On Kyle Edward Ball’s Skinamarink (2022)

By Jacqueline Valencia A little boy and his older sister find out that they are left alone at home. The adults have disappeared and so have the doors and windows. The only constant they have are their toys and a tv playing old cartoons. I will leave it at that.

On Sebastián Lelio’s The Wonder (2022)

by Jacqueline Valencia The very bare bones of sound, image, a dolly shot, and a voice that come to set the stage. Then all of a sudden, a screen will take its audience to the middle of the ocean, or flying like a kite above a beach. It’s the way

#TIFF22 Interview with V/H/S 99’s Verona Blue

by Jacqueline Valencia On September 16, 2022, I met up with LA-based actress Verona Blue. I’ve known Verona for a long time since my later goth days in the clubs. Verona has been a local Toronto DJ, alternative model, animal rescuer, and always an up and coming actress. I hadn’t

#TIFF22 On Sophie Kargman’s Susie Searches (2022)

by Jennifer Valencia Susie Wallis (Kiersey Clemons) is an awkward young woman holding down part-time school, a job at Burger Bonanza, and an internship at the Sheriff’s office all while being the primary caregiver to her mother who has MS. She is quirky, unpopular with almost everyone she encounters and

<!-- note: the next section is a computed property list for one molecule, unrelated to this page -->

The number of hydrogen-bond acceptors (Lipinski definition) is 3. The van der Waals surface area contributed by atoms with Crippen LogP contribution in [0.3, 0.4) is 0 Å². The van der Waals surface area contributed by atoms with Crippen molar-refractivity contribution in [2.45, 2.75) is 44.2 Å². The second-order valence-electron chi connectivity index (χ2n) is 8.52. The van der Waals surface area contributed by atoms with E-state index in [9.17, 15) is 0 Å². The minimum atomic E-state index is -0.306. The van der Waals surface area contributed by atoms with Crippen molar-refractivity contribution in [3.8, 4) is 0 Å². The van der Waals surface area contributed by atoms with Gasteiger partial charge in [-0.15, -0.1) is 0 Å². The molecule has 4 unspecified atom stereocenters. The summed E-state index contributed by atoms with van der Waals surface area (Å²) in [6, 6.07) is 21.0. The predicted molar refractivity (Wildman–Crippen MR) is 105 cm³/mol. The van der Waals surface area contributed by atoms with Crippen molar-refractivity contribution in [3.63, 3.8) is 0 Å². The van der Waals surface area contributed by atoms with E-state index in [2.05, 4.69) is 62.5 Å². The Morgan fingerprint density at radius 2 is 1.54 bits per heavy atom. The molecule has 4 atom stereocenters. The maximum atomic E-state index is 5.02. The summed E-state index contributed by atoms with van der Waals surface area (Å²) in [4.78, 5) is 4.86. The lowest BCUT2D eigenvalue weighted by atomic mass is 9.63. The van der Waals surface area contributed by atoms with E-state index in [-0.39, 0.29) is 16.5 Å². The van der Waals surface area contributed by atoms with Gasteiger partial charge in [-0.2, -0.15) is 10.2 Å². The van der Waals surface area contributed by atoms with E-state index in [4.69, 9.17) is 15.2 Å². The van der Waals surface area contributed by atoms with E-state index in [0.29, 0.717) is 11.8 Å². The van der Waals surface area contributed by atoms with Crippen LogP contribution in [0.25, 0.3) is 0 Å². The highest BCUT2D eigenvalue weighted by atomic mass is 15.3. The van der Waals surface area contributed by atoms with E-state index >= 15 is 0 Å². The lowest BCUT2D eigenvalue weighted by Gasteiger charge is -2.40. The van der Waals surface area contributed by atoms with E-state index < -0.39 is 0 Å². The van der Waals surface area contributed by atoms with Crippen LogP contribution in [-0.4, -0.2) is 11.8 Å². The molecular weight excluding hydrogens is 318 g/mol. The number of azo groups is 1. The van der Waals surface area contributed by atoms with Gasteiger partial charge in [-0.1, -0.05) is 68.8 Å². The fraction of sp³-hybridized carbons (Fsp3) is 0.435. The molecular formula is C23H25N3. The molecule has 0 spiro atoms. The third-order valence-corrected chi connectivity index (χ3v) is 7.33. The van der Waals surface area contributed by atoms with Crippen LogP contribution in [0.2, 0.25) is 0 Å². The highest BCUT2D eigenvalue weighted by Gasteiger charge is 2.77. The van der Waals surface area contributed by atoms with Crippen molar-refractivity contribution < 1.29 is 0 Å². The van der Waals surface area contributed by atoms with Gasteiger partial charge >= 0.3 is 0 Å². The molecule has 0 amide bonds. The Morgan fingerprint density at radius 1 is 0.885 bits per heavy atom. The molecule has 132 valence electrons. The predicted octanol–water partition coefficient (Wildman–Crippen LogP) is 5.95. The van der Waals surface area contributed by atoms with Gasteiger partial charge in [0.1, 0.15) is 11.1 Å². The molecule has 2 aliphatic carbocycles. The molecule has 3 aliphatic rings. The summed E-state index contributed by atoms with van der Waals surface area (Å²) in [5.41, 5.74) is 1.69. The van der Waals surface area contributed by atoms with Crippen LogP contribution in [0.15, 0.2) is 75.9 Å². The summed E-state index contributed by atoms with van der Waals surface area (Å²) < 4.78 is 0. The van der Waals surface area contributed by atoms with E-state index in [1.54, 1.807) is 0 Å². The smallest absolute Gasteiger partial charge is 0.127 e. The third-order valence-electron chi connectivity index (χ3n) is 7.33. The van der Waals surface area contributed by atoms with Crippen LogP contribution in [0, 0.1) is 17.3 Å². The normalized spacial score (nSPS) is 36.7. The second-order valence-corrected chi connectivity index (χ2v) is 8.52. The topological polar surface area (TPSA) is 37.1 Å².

#TIFF22 On Miles Warren’s Bruiser (2022)

by Jacqueline Valencia Director: Miles Warren Toxic masculinity hurts everyone. It carries itself through intergenerational trauma and can prevent tenderness and empathy in times of conflict. In Bruiser, Miles Warren explores the complexities of toxic masculinity in a nuanced coming of age story. Fourteen year old Darious (Jayln Hall) comes

#TIFF22 On Soko and DeFilippo’s Free Money (2022)

by Jacqueline Valencia Directors: Sam Soko and Lauren DeFilippo The answer to ending poverty is to share and not to hoard the means by which everyone in the world can have their basic human needs met and rights protected. World poverty is very much tied into capitalist ventures and climate


by Jennifer Valencia (Director: Anthony Shim) This is a story that is not new to me. It may not be the exact same story, circumstances, or culture but it is a story many of us children of immigrants or immigrants ourselves know all too well. Riceboy Sleeps (2022) tells the


by Jacqueline Valencia It’s Toronto Film Festival time and as accredited press, Critical Focus is ON IT. First thing’s first, I would like to acknowledge the work of a lot of film PR companies who have reached out with screeners for those of us who can not make it entirely

On Don McKellar’s Sensitive Skin (2014)

by Jacqueline Valencia I’ve been accused of loving Toronto too much. In these dire times, with the way the city is run, it’s hard to keep loving a city that will either drive you out or eat you up whole. Born and raised here (my parents decided to take my

On Chad Ostrom’s The Day After Halloween (2022)

by Jacqueline Valencia Audiences need more horror movies with clever stories. Horror movie lovers can be discerning and quite critical of what they will champion. I do love horror and I’ve loved it since I was a kid. Nothing better than having a pile of VHS tapes to babysit you

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